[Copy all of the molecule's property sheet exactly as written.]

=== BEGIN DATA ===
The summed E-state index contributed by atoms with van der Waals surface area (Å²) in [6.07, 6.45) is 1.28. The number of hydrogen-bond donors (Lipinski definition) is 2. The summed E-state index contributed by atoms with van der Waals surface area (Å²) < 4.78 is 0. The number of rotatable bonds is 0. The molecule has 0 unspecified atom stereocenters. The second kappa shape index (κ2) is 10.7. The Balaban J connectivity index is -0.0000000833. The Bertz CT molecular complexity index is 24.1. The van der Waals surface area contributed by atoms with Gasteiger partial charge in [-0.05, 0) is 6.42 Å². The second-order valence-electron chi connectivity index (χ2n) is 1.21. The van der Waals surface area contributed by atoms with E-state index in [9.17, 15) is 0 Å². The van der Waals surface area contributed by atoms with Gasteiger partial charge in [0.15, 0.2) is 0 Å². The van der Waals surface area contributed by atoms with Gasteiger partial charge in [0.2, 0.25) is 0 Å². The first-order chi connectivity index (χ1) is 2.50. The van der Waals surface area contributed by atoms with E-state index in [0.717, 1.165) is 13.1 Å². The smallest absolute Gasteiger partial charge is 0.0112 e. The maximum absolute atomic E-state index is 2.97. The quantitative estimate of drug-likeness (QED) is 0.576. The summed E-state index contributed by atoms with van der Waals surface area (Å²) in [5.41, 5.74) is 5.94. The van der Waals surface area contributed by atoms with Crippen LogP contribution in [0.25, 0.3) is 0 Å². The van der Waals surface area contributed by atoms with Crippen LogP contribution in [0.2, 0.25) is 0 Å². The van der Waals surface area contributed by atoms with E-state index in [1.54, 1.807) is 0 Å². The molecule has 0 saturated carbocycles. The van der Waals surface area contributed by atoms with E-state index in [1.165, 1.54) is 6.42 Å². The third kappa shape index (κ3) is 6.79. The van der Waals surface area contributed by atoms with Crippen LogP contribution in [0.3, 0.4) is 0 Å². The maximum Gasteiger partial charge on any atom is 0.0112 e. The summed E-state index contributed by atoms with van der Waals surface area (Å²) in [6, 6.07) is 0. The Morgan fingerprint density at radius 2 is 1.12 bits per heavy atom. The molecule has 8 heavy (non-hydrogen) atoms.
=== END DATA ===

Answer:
The summed E-state index contributed by atoms with van der Waals surface area (Å²) in [6.07, 6.45) is 1.28. The number of hydrogen-bond donors (Lipinski definition) is 2. The summed E-state index contributed by atoms with van der Waals surface area (Å²) < 4.78 is 0. The number of rotatable bonds is 0. The molecule has 0 unspecified atom stereocenters. The second kappa shape index (κ2) is 10.7. The Balaban J connectivity index is -0.0000000833. The Bertz CT molecular complexity index is 24.1. The van der Waals surface area contributed by atoms with Gasteiger partial charge in [-0.05, 0) is 6.42 Å². The second-order valence-electron chi connectivity index (χ2n) is 1.21. The van der Waals surface area contributed by atoms with E-state index in [9.17, 15) is 0 Å². The van der Waals surface area contributed by atoms with Gasteiger partial charge in [0.15, 0.2) is 0 Å². The van der Waals surface area contributed by atoms with Gasteiger partial charge in [0.2, 0.25) is 0 Å². The first-order chi connectivity index (χ1) is 2.50. The van der Waals surface area contributed by atoms with E-state index in [0.717, 1.165) is 13.1 Å². The smallest absolute Gasteiger partial charge is 0.0112 e. The maximum absolute atomic E-state index is 2.97. The quantitative estimate of drug-likeness (QED) is 0.576. The summed E-state index contributed by atoms with van der Waals surface area (Å²) in [5.41, 5.74) is 5.94. The van der Waals surface area contributed by atoms with Crippen LogP contribution in [0.25, 0.3) is 0 Å². The van der Waals surface area contributed by atoms with Crippen LogP contribution in [0.2, 0.25) is 0 Å². The van der Waals surface area contributed by atoms with E-state index in [1.54, 1.807) is 0 Å². The molecule has 0 saturated carbocycles. The van der Waals surface area contributed by atoms with E-state index in [1.165, 1.54) is 6.42 Å². The third kappa shape index (κ3) is 6.79. The van der Waals surface area contributed by atoms with Crippen LogP contribution in [0.3, 0.4) is 0 Å². The maximum Gasteiger partial charge on any atom is 0.0112 e. The summed E-state index contributed by atoms with van der Waals surface area (Å²) in [6, 6.07) is 0. The Morgan fingerprint density at radius 2 is 1.12 bits per heavy atom. The molecule has 8 heavy (non-hydrogen) atoms.